Pressure Ulcer Prevention & Skin Care
Used as an education tool for CNA's in a long term care facility
Published on: Mar 4, 2016
Transcripts - Pressure Ulcer Prevention & Skin Care
PRESSURE ULCER PREVENTION & SKIN CARE Presented by: Nancy A Windle RN
A pressure ulcer is considered an injury that is caused by unrelieved pressure damaging the skin and underlying tissue. Unrelieved pressure on the skin squeezes tiny blood vessels, which supply the skin with much needed nutrients and oxygen. When the skin is starved for too long, the tissue dies and a pressure ulcer forms.
Ulcers are common in 9% of the people in hospitals, 3 to 12% in nursing homes and 3 to 14% of people being cared for at home. People transferred from hospitals to nursing homes are particularly vulnerable, with 10 to 35% having sores when they are admitted to the nursing home.
Ulcers can lead to severe medical complications, including bone & blood infections, infectious arthritis, holes below the wound that burrow into bone or deeper tissues, and a scar carcinoma, a form of cancer that develops in scar tissue.
Ulcers form where the weight of the person’s body presses the skin against the firm surface of a bed or chair. In people confined to bed, ulcers are most common over the Hip Spine Lower back Shoulder blades Elbows Heels Ears Back of head
In people who sit in a wheelchair or geri chair ulcers are more common on the Lower back Buttocks Legs Back of knees Elbows
This pressure from prolonged laying or sitting temporarily cuts off the skin’s blood supply. This injures skin cells and can cause them to die. Unless the pressure is relieved and blood flows to the skin again, the skin soon begins to show signs of injury. At first, there may only be a patch of redness. If this red patch is not protected from additional pressure, the redness can form blisters or open sores. In severe cases, damage may extend through the skin and create a deep crater that exposes muscle or bone. Muscle is even more prone to severe injury from pressure than skin. A mild injury to the skin may cover a deeper, more pronounced injury to the muscle
The pressure that causes ulcers does not have to be very intense. Pressure of less than 25% the pressure of a normal mattress can lead to ulcers. Normally, our skin is protected from being injured by this pressure because we move frequently, even when we sleep. Although pressure on the skin is the main cause of ulcers, other factors often contribute to the problem.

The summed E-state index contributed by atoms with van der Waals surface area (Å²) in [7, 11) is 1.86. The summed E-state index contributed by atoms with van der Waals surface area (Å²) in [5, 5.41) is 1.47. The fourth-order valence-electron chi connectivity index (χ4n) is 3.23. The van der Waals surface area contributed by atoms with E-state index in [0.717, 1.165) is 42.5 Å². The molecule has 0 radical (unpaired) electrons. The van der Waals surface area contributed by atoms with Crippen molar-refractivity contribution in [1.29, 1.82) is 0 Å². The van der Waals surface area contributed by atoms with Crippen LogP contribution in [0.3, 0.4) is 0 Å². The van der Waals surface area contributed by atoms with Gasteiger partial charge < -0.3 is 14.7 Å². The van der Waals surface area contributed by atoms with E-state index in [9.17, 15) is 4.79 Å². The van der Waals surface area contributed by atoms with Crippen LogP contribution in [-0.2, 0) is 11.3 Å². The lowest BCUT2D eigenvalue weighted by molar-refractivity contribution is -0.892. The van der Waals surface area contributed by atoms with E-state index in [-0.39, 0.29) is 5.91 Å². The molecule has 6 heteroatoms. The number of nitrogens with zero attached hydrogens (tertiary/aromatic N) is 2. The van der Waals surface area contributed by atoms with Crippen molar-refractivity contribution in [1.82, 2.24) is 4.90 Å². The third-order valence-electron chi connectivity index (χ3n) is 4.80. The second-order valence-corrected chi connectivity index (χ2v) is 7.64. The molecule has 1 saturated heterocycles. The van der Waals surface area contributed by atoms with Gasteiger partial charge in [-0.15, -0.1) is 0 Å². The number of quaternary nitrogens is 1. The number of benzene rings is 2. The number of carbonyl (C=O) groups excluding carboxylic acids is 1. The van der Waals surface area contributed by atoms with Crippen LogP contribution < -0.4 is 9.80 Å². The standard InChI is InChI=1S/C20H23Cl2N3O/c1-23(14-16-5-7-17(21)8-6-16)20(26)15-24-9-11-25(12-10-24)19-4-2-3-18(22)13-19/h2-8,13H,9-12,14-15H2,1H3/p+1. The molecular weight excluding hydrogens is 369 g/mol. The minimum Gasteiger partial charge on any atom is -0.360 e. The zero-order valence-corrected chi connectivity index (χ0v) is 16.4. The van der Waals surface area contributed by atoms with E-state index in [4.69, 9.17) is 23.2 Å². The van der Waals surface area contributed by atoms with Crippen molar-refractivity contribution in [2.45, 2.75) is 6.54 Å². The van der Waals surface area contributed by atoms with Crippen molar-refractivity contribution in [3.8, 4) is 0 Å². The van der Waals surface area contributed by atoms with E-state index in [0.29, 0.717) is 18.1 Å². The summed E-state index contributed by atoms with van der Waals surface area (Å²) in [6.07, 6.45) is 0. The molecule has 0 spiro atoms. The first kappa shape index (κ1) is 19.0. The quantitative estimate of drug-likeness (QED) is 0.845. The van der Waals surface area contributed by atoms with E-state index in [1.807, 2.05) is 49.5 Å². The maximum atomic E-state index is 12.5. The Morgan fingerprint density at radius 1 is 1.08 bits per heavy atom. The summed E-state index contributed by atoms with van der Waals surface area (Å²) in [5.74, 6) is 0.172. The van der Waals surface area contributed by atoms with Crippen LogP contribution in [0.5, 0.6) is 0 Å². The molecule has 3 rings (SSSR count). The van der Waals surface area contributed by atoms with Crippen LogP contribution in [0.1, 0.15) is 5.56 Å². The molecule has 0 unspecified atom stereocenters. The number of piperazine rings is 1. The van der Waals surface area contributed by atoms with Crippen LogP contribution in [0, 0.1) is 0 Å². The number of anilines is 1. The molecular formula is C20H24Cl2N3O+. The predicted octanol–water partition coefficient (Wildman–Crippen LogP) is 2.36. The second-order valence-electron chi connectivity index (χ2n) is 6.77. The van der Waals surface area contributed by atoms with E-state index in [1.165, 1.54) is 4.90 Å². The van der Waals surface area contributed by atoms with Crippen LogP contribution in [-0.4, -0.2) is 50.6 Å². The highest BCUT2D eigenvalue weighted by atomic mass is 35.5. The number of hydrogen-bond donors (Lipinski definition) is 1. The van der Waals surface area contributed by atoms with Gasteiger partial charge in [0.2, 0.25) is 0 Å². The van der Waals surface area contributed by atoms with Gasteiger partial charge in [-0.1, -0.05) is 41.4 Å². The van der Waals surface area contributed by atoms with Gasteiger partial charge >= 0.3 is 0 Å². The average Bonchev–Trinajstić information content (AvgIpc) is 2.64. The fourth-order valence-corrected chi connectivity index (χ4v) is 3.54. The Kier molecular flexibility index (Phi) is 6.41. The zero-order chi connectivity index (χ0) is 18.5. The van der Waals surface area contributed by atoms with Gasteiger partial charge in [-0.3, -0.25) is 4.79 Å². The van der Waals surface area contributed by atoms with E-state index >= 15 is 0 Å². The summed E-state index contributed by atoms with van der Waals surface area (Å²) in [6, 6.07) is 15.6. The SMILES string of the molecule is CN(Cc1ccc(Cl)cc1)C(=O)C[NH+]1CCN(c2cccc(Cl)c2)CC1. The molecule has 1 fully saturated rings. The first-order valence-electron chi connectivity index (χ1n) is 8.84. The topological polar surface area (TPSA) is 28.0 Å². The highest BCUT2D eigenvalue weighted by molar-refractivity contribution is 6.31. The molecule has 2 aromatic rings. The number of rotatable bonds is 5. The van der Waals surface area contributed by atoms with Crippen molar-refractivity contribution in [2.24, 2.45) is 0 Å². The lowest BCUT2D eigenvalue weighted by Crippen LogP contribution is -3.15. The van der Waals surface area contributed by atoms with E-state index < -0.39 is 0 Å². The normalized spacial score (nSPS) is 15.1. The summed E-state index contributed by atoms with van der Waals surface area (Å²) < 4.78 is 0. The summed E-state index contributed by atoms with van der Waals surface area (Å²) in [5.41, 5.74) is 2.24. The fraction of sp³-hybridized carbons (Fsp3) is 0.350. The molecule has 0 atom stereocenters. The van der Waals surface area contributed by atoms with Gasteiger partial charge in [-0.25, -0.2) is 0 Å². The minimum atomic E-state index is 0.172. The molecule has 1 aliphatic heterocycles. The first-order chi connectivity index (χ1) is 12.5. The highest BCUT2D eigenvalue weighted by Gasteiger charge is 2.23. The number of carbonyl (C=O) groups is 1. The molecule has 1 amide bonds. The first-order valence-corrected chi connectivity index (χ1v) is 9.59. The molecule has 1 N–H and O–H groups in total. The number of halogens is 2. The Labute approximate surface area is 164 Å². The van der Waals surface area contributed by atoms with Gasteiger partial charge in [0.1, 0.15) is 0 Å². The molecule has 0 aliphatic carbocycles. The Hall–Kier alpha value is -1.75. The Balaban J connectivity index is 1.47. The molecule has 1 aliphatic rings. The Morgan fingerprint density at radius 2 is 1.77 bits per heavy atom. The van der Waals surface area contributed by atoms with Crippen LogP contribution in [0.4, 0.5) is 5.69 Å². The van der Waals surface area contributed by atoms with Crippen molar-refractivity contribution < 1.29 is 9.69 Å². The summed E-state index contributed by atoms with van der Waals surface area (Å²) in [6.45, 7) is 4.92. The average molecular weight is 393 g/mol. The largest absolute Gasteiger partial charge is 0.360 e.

Decreased Movement: Ulcers are common in people who can’t move because of various reasons such as severe arthritis, obesity, stroke and multiple sclerosis. People who can move with little or no assistance have a lower risk of ulcers because they can shift their weight occasionally. Decreased Sensation: Ulcers are common in people who have neurological problems that decreased ability to feel or verbally express pain or discomfort. Without these feelings, the person cannot feel the effects of prolonged pressure on the skin. OTHERS FACTORS THAT CAN CAUSE A PRESSURE ULCER
Circulatory Problems: People with atherosclerosis, circulatory problems from long term diabetes or localized swelling (edema) may be more likely to develop ulcers. This is because the blood flow in their skin is weak even before pressure is applied to the skin. People with anemia are also at risk because their blood cannot carry enough oxygen to skin cells, even though circulation may be normal. Poor Nutrition: Studies show that ulcers are more likely to develop in people who don’t get enough protein, vitamins C & E, calcium or zinc. OTHER FACTORS THAT CAN CAUSE A PRESSURE ULCER
Shearing & Friction: Shearing and friction causes skin to stretch and blood vessels to kink, which can impair blood circulation in the skin. In a person confined to bed, shearing & friction can occur when the person is dragged or slid across the bed sheets. This can also occur when the head of the bed is raised more than 30 degrees. This increases shearing forces over the lower back & tailbone. Moisture: Wetness from perspiration, urine or feces can make the skin too soft & more likely to be injured by pressure. For this reason, people who can’t control their bladders or bowels (incontinent) are at high risk of developing ulcers. OTHER FACTORS THAT CAN CAUSE A PRESSURE ULCER